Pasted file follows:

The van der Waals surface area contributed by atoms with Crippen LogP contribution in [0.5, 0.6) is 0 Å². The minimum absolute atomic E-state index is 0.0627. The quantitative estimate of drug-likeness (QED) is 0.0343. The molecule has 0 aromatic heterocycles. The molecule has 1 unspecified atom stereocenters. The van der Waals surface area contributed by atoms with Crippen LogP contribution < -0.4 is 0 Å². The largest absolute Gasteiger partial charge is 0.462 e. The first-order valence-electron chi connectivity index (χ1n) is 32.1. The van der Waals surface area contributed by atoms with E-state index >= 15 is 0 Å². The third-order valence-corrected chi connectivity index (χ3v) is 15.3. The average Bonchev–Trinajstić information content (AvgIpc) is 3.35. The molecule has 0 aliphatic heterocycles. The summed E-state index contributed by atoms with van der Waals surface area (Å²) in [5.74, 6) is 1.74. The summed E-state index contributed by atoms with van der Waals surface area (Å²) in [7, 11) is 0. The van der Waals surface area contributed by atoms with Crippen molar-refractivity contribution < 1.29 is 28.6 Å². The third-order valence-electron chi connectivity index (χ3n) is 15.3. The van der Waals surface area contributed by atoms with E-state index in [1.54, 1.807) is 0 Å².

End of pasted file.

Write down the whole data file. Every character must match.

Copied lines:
The van der Waals surface area contributed by atoms with Crippen LogP contribution in [0.5, 0.6) is 0 Å². The minimum absolute atomic E-state index is 0.0627. The quantitative estimate of drug-likeness (QED) is 0.0343. The molecule has 0 aromatic heterocycles. The molecule has 1 unspecified atom stereocenters. The van der Waals surface area contributed by atoms with Crippen LogP contribution < -0.4 is 0 Å². The largest absolute Gasteiger partial charge is 0.462 e. The first-order valence-electron chi connectivity index (χ1n) is 32.1. The van der Waals surface area contributed by atoms with E-state index >= 15 is 0 Å². The third-order valence-corrected chi connectivity index (χ3v) is 15.3. The average Bonchev–Trinajstić information content (AvgIpc) is 3.35. The molecule has 0 aliphatic heterocycles. The summed E-state index contributed by atoms with van der Waals surface area (Å²) in [5.74, 6) is 1.74. The summed E-state index contributed by atoms with van der Waals surface area (Å²) in [7, 11) is 0. The van der Waals surface area contributed by atoms with Crippen molar-refractivity contribution < 1.29 is 28.6 Å². The third-order valence-electron chi connectivity index (χ3n) is 15.3. The van der Waals surface area contributed by atoms with E-state index in [1.54, 1.807) is 0 Å².